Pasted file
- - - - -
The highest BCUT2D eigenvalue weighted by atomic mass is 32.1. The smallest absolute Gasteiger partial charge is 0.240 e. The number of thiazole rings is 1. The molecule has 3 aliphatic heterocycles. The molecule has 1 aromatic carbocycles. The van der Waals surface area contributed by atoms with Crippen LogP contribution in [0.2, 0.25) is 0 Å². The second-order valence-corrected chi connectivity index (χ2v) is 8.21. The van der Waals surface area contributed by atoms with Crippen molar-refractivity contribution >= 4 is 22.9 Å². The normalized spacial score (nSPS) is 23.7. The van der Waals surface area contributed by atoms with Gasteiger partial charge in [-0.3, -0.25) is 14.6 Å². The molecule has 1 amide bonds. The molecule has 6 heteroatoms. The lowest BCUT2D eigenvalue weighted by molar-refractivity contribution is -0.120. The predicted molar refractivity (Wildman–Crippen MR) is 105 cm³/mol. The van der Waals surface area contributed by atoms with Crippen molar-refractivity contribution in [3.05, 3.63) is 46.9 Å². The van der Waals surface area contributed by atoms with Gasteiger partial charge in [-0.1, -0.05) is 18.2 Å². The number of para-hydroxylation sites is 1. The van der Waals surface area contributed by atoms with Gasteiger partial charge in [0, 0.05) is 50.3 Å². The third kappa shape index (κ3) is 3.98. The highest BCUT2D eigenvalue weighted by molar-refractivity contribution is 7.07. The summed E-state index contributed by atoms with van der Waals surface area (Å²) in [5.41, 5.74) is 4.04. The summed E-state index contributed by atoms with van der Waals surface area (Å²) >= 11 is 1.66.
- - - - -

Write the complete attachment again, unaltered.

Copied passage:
The highest BCUT2D eigenvalue weighted by atomic mass is 32.1. The smallest absolute Gasteiger partial charge is 0.240 e. The number of thiazole rings is 1. The molecule has 3 aliphatic heterocycles. The molecule has 1 aromatic carbocycles. The van der Waals surface area contributed by atoms with Crippen LogP contribution in [0.2, 0.25) is 0 Å². The second-order valence-corrected chi connectivity index (χ2v) is 8.21. The van der Waals surface area contributed by atoms with Crippen molar-refractivity contribution >= 4 is 22.9 Å². The normalized spacial score (nSPS) is 23.7. The van der Waals surface area contributed by atoms with Gasteiger partial charge in [-0.3, -0.25) is 14.6 Å². The molecule has 1 amide bonds. The molecule has 6 heteroatoms. The lowest BCUT2D eigenvalue weighted by molar-refractivity contribution is -0.120. The predicted molar refractivity (Wildman–Crippen MR) is 105 cm³/mol. The van der Waals surface area contributed by atoms with Crippen molar-refractivity contribution in [3.05, 3.63) is 46.9 Å². The van der Waals surface area contributed by atoms with Gasteiger partial charge in [-0.1, -0.05) is 18.2 Å². The number of para-hydroxylation sites is 1. The van der Waals surface area contributed by atoms with Gasteiger partial charge in [0, 0.05) is 50.3 Å². The third kappa shape index (κ3) is 3.98. The highest BCUT2D eigenvalue weighted by molar-refractivity contribution is 7.07. The summed E-state index contributed by atoms with van der Waals surface area (Å²) in [5.41, 5.74) is 4.04. The summed E-state index contributed by atoms with van der Waals surface area (Å²) >= 11 is 1.66.